“[The workbook] was always a useful tool, providing historical information and activities appropriate for schoolchildren,” Williams continues.
“It’s important that teachers have accurate information. They have the opportunity to influence dozens of children every year,” puts in Perry Ground, an Iroquois storyteller and educator who first attended Kituwah in 1992.
Ground — based in New York state but currently working as a programs manager for the Children’s Museum in Houston — agrees that it’s important for performers and educators at Kitwuah to dispel misperceptions about American Indians: “Many people think of modern-day Indians as having long, black hair and [running] casinos. But during my performances, I’ll wear a ribbon shirt and jewelry [reflecting my heritage], while I may also be wearing Dockers or Reeboks,” he reveals.
In a way, the workbook can also be considered a featured “performer” at the education-centered event — along with the American Indian teachers, oral historians, authors and artists who’ll share their cultural perspective with local teachers in a Saturday-morning workshop at Owen Conference Center.
On Thursday and Friday, Ground and many other Kituwah artists and performers will visit schools in Cherokee, Polk and Henderson counties, Williams reports. Additionally, some local schoolchildren will make the trek to UNCA Friday for a little cultural exposure, checking out the Plains Indian encampment that the Big Mountain Family of the Comanche and Mohawk nations will construct on the quad.
Of course, what the kids will see can only be the merest sampling of American Indian culture: A full telling of just one creation myth that Ground knows would take three whole days!
“I’ll condense it to the 10- to 15-minute version,” he says, laughing. Ground will also serve up one of his favorites, a nearly lost tale — discovered in a book and adapted to his own interactive style of storytelling — that reveals how the owl got big eyes and the rabbit got big ears.
Which brings Williams back to the unique opportunity Kituwah offers people of all ages. Reflecting on the diversity of last year’s performers, who included the Zuni Pueblo Dancers from the Arizona desert and Central Yup’ik Eskimo storyteller Chuna McIntyre from the Bering Sea shore, she remarks: “How many of us have had a chance to meet an Alaskan Indian? We learned why the dances of McIntyre’s culture seem quiet and [involve] less movement than, say, the Zuni: It’s cold up there — and, historically, they were crowded into smaller spaces, trying to keep warm.”
A special feature of Kituwah events is that performers and organizers explain the dances, art, ceremonies and traditions, adds Gail Gomez of High Country. “Being at UNCA, too, brings out more awareness that this is an educational festival, featuring authentic information, authentic American Indian crafts,” she observes. All vendors and performers are registered American Indians, Gomez emphasizes.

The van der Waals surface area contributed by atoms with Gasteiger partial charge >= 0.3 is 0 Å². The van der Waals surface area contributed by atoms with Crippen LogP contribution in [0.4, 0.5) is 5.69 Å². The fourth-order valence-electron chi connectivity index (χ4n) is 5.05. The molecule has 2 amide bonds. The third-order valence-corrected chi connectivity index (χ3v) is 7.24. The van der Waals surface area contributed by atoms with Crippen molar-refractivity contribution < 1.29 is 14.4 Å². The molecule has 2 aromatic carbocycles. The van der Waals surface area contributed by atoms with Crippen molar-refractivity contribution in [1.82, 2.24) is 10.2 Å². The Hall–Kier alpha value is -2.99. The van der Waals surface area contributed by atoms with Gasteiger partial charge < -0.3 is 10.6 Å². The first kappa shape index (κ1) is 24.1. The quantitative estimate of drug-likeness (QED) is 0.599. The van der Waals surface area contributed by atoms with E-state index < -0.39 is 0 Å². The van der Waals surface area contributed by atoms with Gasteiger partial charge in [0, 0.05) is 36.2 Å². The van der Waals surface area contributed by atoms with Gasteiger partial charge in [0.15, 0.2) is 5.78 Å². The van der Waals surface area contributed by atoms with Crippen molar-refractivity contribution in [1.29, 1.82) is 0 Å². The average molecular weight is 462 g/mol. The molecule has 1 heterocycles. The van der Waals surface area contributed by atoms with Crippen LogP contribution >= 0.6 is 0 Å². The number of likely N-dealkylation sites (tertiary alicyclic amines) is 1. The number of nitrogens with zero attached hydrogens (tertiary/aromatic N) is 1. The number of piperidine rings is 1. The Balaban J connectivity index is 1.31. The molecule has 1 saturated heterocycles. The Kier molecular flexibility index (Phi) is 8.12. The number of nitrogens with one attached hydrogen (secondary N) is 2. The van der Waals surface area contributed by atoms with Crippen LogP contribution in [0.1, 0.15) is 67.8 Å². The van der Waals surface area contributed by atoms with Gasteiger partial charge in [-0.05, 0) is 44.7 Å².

And then, with a little swipe at the movies, she comments, “They don’t chase trains out West.”
A Kituwah sampler
Kituwah, the American Indian Celebration of Arts, Heritage and Education, comes to the UNCA campus Friday, Oct. 13 through Sunday, Oct. 15. The event opens with a preview party on Friday at 7:30 p.m., offering participants a chance to meet featured artists, sample authentic American Indian food, and witness the unveiling of the juried fine-arts exhibit (reservations are required for the preview; tickets cost $15). Saturday hours are 10 a.m.-7 p.m.; Sunday, it runs from 10 a.m.-6 p.m.
• Dance performances are scheduled at various times on Saturday and Sunday, featuring the Big Mountain Family of the Comanche/Mohawk nations and the Apache Crown Dancers of Arizona’s White Mountain Apache Reservation. Dance times will be posted at all Kituwah sites.
• Kituwah features question/answer sessions and storytelling by tribal elders collectively known as Wisdom Keepers, including Jake Swamp and Sara Smith (Mohawk), Perry Ground (Iroquois), Max Little (Seminole), and Leonard Four Hawks (Northern Cheyenne). Wisdom Keeper/storyteller schedules will be posted at Karpen Hall.
• Visual art, crafts and the juried fine-arts exhibit will be shown at UNCA’s Justice Health and Fitness Center. Featured artists/crafters include Western Band Cherokee Donald Vann (winner of the Kituwah 1999 People’s Choice Award); Kituwah 2000 poster artist and Oneida Nation representative Dawn Dark Mountain; Kiowa/Comanche sculptor Barthell Little Chief; Navajo jewelers and katsina doll carvers Harry Bert and Veronica Negale; Eastern Band Cherokee sculptor Lowery Begay; Ojibwa pipe and leather sculptors Bud Johnston and Rona Moore; Salasaca Quichua wool-tapestry weavers Rosa Maria, Martina and Francisca Masaquiza … plus many more. UNCA’s quad will host a Plains Indians tipi encampment, as well as other displays and food vendors.